• A Non-Compliant Response to a Tender Call Is Not Always Invalid
  • March 20, 2015 | Author: Scott Brearley
  • Law Firm: Singleton Urquhart LLP - Vancouver Office
  • When submitting a tender, what level of compliance with tender specifications is required? A recent decision, Newfoundland and Labrador v. Marine Contractors Ltd., in the Supreme Court of Newfoundland and Labrador suggests that technical compliance with tender specifications is unnecessary, provided that the bid is responsive in substance to the terms of the tender specifications.

    In this case, the province’s Crown sought a declaration from the Court respecting the validity of a bid submitted by Marine Contractors, the lowest bidder in a tender call issued for an upgrade to a municipal sewerage system.

    When submitting its bid, Marine Contractors used the original tender document form provided, rather than the form set out in an addendum issued following the distribution of the original documents. The addendum removed sequential numbering next to items listed in a schedule of quantity and prices contained in the tender document; the numbering was thought to be potentially confusing to bidders. Otherwise, the revised form was identical to the original.

    Marine Contractors acknowledged receiving the addendum but used the original form inadvertently. A company employee testified that “they received the forms in electronic format and transferred the numbers to a spreadsheet program for the purpose of calculating the bid. The results were then written on a printout of the form and submitted.”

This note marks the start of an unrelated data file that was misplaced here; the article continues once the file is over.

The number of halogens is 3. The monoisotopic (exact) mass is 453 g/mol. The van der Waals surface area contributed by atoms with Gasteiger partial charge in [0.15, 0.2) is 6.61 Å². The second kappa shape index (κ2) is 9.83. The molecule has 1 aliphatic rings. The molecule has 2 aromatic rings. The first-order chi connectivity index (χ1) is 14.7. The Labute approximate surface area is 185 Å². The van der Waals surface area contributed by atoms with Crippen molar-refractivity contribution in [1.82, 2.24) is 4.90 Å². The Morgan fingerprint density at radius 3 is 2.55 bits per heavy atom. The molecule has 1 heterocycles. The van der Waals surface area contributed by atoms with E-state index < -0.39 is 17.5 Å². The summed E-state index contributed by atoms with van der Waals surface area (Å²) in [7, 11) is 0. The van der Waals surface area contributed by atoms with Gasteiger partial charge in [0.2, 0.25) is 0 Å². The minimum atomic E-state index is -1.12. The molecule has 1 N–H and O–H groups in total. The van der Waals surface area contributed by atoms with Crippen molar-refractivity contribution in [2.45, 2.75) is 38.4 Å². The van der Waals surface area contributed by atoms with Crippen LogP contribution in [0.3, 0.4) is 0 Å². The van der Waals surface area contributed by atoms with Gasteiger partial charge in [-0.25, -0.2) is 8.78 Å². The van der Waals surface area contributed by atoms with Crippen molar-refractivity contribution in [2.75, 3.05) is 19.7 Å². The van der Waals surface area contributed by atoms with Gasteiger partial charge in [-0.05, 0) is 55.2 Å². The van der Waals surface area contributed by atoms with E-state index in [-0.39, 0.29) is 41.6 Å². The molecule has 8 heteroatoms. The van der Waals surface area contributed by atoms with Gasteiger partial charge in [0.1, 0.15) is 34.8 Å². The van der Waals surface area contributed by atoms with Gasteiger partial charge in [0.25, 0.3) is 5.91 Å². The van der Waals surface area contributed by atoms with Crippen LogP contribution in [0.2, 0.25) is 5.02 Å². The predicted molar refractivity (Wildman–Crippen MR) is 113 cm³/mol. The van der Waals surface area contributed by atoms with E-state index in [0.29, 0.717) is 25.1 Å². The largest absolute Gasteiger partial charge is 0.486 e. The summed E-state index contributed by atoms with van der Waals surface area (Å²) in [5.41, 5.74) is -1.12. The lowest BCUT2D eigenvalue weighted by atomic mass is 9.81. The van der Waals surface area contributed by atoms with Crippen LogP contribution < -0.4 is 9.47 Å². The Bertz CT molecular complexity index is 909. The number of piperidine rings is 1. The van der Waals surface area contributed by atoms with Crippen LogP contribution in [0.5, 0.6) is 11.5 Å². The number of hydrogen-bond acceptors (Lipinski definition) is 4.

The second lowest bidder, Cougar Engineering and Construction, argued that, because Marine Contractors failed to follow the formal rules of the specifications issued to bidders (which included a clause stating that tenders not submitted on the tender form provided were unacceptable), the latter’s bid was non-compliant and therefore invalid.

    In determining that Marine Contractors had submitted a valid bid, the Court conducted an extensive review of Canadian jurisprudence addressing the issue of formal tender compliance. It concluded, referring to the 1993 decision of British Columbia’s Court of Appeal in British Columbia v. SCI Engineers & Constructors Inc., that, while the law requires “compliance with the terms of the tender . . . the key element [is] responsiveness to the terms of the tender specifications.” If a tender document is substantially compliant with the terms of tender specifications and provides the information required by those terms, it will be considered compliant.

    Conversely, in circumstances where a failure to use an appropriate form has an impact on, for example, the price applicable to certain materials or results in information specifically required being withheld, courts have found bids invalid. A failure to respond in a substantive way to the requirements of a bid, even in a minor area of the requirements, will be considered non-compliance.

    Marine Contractors’ bid, the Court found, responded to “the requirements of the tender in every aspect” except the use of the form stipulated in the addendum. While noting that the use of the required form was necessary to ensure fairness amongst bidders, the Court held that, ultimately, “the form must serve the [tender] process.”

    The most important factor was whether the bid was fully responsive to the tender call and was presented in a manner that facilitated comparison with other bidders. Marine Contractors’ bid, while not technically compliant, was substantively compliant.

    In reaching the conclusion that the bid was valid, the Court also noted that Marine used the original form by mistake. The mistake afforded them no advantage over other bidders and had no real effect on the information provided.

    At its core, this case suggests that courts will not favour a formalistic approach to tender compliance that disqualifies bids on the basis of technical irregularities. It joins a growing list of decisions which adopt a common sense, policy-based, approach designed to ensure that the credibility and integrity of the public tendering process are upheld.